“They needed someone to follow, so I acted the part. And I made it.”
After last week’s gruelling exercise in emotional endurance, this week’s The Walking Dead was a change of pace, as is the show’s frequent wont. Not immediately following up on the devastating consequences of last week’s events by switching to another plotline is one of the show’s common tactics – it helps keep you in suspense about one group of characters by building up new suspense with others. Though quite frankly, after last time a change of scene was something of a relief.
The new scene in question was another of the show’s increasing number of post-apocalyptic communities trying to rebuild – the Kingdom, which will be instantly familiar to any comics readers out there. And with a Kingdom must come a King; so it proved here, as one of the comics’ most memorable characters made his TV debut.
The self-styled King Ezekiel, with his majestic mane of dreads and (obviously CG) pet tiger cuts a flamboyant figure that might be slightly less than believable in the TV show, had Matthew Negrete’s clever script not directly addressed the issue that the character seemed improbably larger than life. Khary Payton brought the character to life as well as comics fans would have hoped, all cod-Shakespearean dialogue with a fondness for profound, fortune cookie-style aphorisms – “the pessimist looks down, and hits his head; the optimist looks up and loses his footing. The realist looks forward and adjust his path accordingly”.
Our path into the Kingdom was forged by the two major characters lucky enough not to be in Negan’s campsite last week – Morgan and Carol. And if you’re talking realists, no-one fits the bill better than Carol. Confronted with the bizarre theatricality of Ezekiel, she fell back onto her usual tactic – pretending to be an innocent, helpless housewife to lull her hosts into a false sense of security. It was revealing that, by Carol standards, this was the broadest, least believable performance of the role yet, an indication that for once she had seriously underestimated those around her.
But more than introducing Ezekiel and the Kingdom, the ep carried on the profound philosophical disagreements that both divide Carol and Morgan yet somehow bind them together. In Carol’s arc, it was a healing story, of sorts – we know she’s been tormented by the increasing burden of what she’s had to do to protect those she cares about. Here, in a pivotal scene for both characters, she took a suddenly serious Ezekiel at his word, following his suggestion that she “leave and not leave” by setting up camp in a nearby abandoned house for some solitary self-examination.
That scene, some two-thirds of the way through the ep, was pivotal in both advancing Carol’s arc and establishing the flamboyant Ezekiel as a man to be taken seriously. His backstory, of a zookeeper with a flair for amateur dramatics who stepped up to become the Shakespearean king his people needed, was compelling; and made perfect sense. He’s playing a part, still; but this time his playacting might save people’s lives. It’s an interesting take on the sort of thing so many of us do, wearing a mask to fulfil an expected role. Only here, the stakes are much, much higher.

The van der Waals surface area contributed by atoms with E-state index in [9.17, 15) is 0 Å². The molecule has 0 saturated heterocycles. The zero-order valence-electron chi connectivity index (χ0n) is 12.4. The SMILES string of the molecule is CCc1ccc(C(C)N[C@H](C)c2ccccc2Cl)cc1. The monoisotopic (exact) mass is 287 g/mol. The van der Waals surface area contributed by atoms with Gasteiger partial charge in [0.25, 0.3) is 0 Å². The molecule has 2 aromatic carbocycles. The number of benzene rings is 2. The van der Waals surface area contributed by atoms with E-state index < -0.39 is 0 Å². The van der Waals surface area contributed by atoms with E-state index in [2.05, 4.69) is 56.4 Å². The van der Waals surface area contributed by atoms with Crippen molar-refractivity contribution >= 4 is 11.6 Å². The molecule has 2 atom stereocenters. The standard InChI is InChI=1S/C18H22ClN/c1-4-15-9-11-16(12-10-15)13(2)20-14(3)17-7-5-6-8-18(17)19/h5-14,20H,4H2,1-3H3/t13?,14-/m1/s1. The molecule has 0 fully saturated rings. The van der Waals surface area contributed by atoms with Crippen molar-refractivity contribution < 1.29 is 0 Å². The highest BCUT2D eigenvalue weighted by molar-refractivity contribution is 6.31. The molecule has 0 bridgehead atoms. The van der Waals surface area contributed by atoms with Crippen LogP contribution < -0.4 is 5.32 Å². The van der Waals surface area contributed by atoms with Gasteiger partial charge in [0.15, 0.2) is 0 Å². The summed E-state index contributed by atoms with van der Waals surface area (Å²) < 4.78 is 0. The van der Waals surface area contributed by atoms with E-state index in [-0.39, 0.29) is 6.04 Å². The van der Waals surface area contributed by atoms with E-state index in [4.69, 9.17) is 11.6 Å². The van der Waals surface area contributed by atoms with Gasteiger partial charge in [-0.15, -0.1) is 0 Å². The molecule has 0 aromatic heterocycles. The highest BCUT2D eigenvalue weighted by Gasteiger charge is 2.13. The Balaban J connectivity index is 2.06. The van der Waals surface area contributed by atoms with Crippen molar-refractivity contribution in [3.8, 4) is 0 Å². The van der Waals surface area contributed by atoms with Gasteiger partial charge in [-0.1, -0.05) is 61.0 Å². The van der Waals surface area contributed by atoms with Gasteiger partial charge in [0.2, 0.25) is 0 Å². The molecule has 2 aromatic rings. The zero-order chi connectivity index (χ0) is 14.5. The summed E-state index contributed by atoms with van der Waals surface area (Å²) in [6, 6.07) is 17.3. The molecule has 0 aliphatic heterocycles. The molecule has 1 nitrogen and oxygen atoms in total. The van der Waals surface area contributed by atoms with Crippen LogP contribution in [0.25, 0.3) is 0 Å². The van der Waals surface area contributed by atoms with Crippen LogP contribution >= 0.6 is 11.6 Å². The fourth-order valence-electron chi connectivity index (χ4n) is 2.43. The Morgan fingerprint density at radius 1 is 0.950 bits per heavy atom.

Morgan’s slightly apologetic introduction of Ezekiel showed that he too doesn’t quite get that, but unlike Carol he hasn’t yet had the talk. However, he can see the empirical evidence of how well Ezekiel’s unconventional style works, and it fits with his own philosophy of avoiding killing wherever possible. Yet tellingly, he didn’t object to the imaginative strategy of allowing the community’s livestock to chow down on Walkers before having to grudgingly hand them over to Negan’s less than polite representatives.
Because yes, just as in the comics, the Kingdom is being squeezed by Negan’s Saviors every bit as much as the Hilltop – and now, after last week, Alexandria. As with so many of the show’s threads, this is a familiar trope in post-apocalypse drama; the powerful warlord intimidating the nascent rebuilding communities who learn to band together against him. There’s an element of predictability there, not least from the show this most closely resembles (though without the zombies) – the BBC’s 1970s classic Survivors. But I think Walking Dead can carry off a cliché with aplomb, because of its brutal style and the empathy it’s taken care to build up for its main characters.
It’s also a continuing theme, of protecting your own, that the show does well, asking you to address your own prejudices. Let’s face it, Rick and the gang have been to some very dark places in the name of self-preservation. As comics creator Robert Kirkman said, if we’d been following Negan since episode 1, he might very well have been the “hero”.
Gore of the week
As a character-based piece, there wasn’t much in the way of the show’s trademark grue. Still, the Kingdom’s cavalry, riding to the rescue of Carol and Morgan, got some good Walker-slicing action in the early stages of the ep, and this face-slicing exercise was a standout:
A very different ep to the season opener, this managed to work as a character piece for Carol while also introducing Ezekiel and the concept of yet another community oppressed by Negan that might join together with the two we already know. Slow-paced, yes, but more than filler – this was a crucial element in building this season’s plot. Khary Payton’s flamboyant Ezekiel is both fun and believable, as a man who’s far from self-deluded and knows exactly what he’s doing. Presumably next week will see us back to the rest of the gang weeping and rending their garments after the traumatic cookout with Negan – but this more modest ep was well-placed here as a building block for the season.